As a commercial real estate broker, lender, attorney or accountant, your floating interest rate borrowers frequently ask you, “How do I obtain the interest rate cap the lender is requiring?” You likely have a “short list” of rate cap brokers you’re comfortable recommending. While you may have confidence in the cap brokers ability to “get it done”, are you truly aware of the differences between the cap brokers you recommend? Should you care?
As a borrower, its critical that the rate cap is purchased in a cost effective, efficient, and error-free manner. And, by cost-effective, we mean that the rate cap broker’s fees are transparent throughout the process and the rate cap structure is the optimal combination of buying a cap that’s in compliance with the lenders requirements and done so at the lowest available cost.
The following is a list of best practice rules to apply when choosing a rate cap broker to ensure the best outcome:
Rule Number 1: The indicative cost of the cap cost (aka “premium”) should never, ever be a factor in the choice of rate cap broker. Why? There are simply too many variables and assumptions that go into calculating a rate cap’s cost, and the risk of these variables being inconsistent among cap brokers at any given moment in time is very high. For example, a cap maturity date of 3-1-20 versus 4-1-20 can cause a cap quote to vary by 10% or more. All known and qualified cap brokers receive the same level of competitive pricing from the rate cap banks. If you’re receiving two prices, from two cap brokers that vary significantly, ask yourself:
- On what day and at what time of the day was the cap priced? For a true apples-to-apples comparison of price competitiveness, ask each cap broker for a price as close to the exact same time as possible.
- Do the trade assumptions match? Term, notional, strike, index, start date, end date, day count and amortization, to name just a few, have a significant impact on the cap price.
- Is the cap agent including its fee in the cap price? If yes, why? Wouldn’t the borrower be better served by knowing the cap’s cost separate from the cap broker’s fee?
- Is the cap agent trying to win the business by showing a lower “out of market” price (bait and switch)? Regardless of your answer, how do you know?
- Who likes surprises? When it comes to money, no one. Especially the CRE broker, lender, and most importantly, the borrower, i.e., the ultimate cap purchaser.
Rule Number 2: The cap broker should oversee the entire process of acquiring the cap, from initial information gathering, documentation distribution and completion to trade execution and confirmation. If you are being asked to explain a noteworthy change in the rate cap cost, gather information for the cap broker, shuffle documents between borrower and cap broker or explain rate cap related documents you don’t fully understand to your borrower, ask yourself:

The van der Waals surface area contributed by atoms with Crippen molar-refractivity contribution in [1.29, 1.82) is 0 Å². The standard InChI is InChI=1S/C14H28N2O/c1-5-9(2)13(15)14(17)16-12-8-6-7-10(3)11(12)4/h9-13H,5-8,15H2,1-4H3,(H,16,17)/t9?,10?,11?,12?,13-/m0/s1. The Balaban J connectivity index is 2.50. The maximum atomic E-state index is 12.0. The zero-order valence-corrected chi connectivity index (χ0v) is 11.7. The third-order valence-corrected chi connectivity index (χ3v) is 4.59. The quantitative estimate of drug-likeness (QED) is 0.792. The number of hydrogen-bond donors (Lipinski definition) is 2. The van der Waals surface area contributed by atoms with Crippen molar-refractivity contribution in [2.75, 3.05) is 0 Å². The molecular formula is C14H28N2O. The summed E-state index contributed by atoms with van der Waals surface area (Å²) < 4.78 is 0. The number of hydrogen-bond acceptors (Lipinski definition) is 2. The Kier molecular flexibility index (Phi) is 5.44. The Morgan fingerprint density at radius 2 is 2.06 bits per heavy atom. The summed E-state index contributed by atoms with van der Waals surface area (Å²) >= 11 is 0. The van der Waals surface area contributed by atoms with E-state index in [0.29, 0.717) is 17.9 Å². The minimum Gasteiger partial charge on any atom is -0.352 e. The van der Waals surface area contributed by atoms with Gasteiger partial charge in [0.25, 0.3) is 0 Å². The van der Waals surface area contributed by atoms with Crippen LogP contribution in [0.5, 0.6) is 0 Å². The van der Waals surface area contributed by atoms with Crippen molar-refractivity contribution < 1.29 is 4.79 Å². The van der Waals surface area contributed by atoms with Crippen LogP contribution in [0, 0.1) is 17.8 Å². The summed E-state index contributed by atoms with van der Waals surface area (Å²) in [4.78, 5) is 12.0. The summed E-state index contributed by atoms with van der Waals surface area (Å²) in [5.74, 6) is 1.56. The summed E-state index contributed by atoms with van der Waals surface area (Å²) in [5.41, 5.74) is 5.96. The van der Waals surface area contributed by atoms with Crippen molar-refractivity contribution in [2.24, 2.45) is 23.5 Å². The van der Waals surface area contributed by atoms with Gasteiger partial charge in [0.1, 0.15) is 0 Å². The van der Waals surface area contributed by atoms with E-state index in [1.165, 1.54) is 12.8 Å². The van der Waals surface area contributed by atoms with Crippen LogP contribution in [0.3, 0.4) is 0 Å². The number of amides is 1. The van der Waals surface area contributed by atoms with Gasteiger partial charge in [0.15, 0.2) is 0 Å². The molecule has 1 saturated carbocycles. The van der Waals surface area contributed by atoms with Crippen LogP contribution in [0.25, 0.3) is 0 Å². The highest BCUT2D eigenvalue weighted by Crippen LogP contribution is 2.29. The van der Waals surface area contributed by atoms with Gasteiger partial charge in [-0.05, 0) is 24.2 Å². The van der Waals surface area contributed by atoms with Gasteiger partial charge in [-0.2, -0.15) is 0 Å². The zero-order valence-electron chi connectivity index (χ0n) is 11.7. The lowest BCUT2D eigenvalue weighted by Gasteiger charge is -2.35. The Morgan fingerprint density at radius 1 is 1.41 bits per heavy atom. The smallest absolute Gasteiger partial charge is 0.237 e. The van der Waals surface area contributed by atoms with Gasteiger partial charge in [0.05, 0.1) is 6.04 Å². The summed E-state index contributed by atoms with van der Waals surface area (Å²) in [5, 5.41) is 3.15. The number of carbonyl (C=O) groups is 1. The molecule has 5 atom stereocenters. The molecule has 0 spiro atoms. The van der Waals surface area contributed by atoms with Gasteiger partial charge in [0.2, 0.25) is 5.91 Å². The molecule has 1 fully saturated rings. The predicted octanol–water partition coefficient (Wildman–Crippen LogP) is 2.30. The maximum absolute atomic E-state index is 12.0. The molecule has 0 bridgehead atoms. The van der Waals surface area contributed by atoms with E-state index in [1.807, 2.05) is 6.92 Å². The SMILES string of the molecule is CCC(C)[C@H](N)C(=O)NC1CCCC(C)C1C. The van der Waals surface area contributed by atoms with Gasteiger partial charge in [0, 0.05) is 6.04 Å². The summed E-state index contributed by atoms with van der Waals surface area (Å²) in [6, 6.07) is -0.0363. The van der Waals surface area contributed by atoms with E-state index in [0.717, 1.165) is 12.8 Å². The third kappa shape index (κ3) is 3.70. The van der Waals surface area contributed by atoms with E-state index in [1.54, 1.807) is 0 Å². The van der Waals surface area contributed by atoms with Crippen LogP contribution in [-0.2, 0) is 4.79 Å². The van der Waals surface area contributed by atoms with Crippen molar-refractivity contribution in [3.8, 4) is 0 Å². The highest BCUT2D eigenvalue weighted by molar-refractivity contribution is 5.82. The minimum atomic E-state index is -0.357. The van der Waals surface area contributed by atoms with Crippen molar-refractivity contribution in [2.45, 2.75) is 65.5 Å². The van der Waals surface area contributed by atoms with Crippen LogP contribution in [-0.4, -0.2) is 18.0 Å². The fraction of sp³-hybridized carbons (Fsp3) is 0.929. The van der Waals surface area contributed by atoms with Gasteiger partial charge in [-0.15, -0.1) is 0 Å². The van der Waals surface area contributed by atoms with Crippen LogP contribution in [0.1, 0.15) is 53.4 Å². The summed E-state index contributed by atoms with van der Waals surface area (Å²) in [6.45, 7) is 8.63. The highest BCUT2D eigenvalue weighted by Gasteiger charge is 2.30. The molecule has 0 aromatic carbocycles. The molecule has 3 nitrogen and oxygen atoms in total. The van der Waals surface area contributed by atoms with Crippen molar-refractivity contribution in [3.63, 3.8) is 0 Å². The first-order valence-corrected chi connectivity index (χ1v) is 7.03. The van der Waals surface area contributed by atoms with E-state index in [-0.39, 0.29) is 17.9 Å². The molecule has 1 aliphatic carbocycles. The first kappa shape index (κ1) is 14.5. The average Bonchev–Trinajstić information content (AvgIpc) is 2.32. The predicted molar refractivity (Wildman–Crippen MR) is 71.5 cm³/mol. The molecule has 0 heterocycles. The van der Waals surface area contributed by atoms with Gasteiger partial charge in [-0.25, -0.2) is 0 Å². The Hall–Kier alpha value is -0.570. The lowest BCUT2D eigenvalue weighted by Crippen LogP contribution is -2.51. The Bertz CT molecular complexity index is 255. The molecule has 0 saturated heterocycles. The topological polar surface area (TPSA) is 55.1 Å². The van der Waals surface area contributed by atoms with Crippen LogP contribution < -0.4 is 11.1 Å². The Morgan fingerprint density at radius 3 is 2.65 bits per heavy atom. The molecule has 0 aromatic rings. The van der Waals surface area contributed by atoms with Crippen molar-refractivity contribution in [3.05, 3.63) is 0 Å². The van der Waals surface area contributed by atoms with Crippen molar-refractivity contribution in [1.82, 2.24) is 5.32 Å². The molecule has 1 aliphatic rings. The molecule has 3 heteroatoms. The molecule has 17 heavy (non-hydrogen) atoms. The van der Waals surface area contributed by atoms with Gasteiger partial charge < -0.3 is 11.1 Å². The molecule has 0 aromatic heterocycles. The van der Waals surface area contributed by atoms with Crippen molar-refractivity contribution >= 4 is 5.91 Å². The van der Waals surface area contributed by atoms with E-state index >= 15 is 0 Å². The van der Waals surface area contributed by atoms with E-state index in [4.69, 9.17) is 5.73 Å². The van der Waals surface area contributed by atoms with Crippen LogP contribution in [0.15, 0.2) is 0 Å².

- Who is doing all the work, me or the cap broker? Is the rate cap broker completing all the onerous Dodd-Frank documentation, explaining it to the borrower, purchasing the required GMEI number, and gathering documentation for qualifying the borrower to trade with the cap banks, not to mention intermediating with the cap banks to address any issues that may arise in the qualification process?
- Do I understand the liability I’m creating for myself by being involved in the process of acquiring the cap? What if the cap auction blows up? Am I being compensated for the liability I’m creating for myself?
- How confident am I that the cap terms mirror those of the loan?
Rule Number 3: Is my borrower getting their money’s worth from the cap broker? To protect your trusted reputation, understand what level of service your borrower is receiving for the fee they’re paying. Is there a better deal elsewhere?
- Rate cap brokers charge similar prices for their services. The difference is in what services are actually provided for the stated fee. Some charge extra for obtaining a GMEI number as well as charging for additional work if they have to complete “know-your-customer” Dodd-Frank documentation.
- If the cap isn’t properly documented at closing, then the lender, broker, and borrower have a serious problem. The loan may not fund, the buyer loses their deposit, additional legal expenses are incurred; the list goes on and on.
- The broker and borrower should not have to endure the experience of going through the process without expert advice. And they certainly shouldn’t have to spend time filling out paperwork the cap broker can do on behalf of the borrower more efficiently.
Rule Number 4: The biggest cap broker isn’t necessarily the best. Choose your rate cap broker based on their ability to make the borrower’s interest their priority, responsiveness, their experience in capital markets, legal knowledge, ability to manage complexity and meet critical deadlines.
Large rate cap brokers whose business model is based upon volume generally put their own process ahead of your, the borrowers’ and the lenders’ interests. They favor conducting a rate cap purchase around their operational constraints rather than on negotiating the lowest cost cap at the best terms for the borrower and lender.
Think about it: A rate cap broker conducting a large volume of transactions simply can’t tolerate a great deal of customization in their process and still operate profitably. As a result, the cap buyer is simply paying the cap broker to prepare the term sheet, send the documents prepared by the broker or cap agent, and schedule the competitive auction, if it’s a true “auction” at all. That’s easy money!
If another cap agent can obtain the cap at the same price, do all the leg work, negotiate a cap for purchase at the lowest available cost and superior legal terms, do so with seamless execution, all at a lower fee, why wouldn’t you recommend them to your borrower?
Pro tip: Use us and experience the difference.
Current Select Interest Rates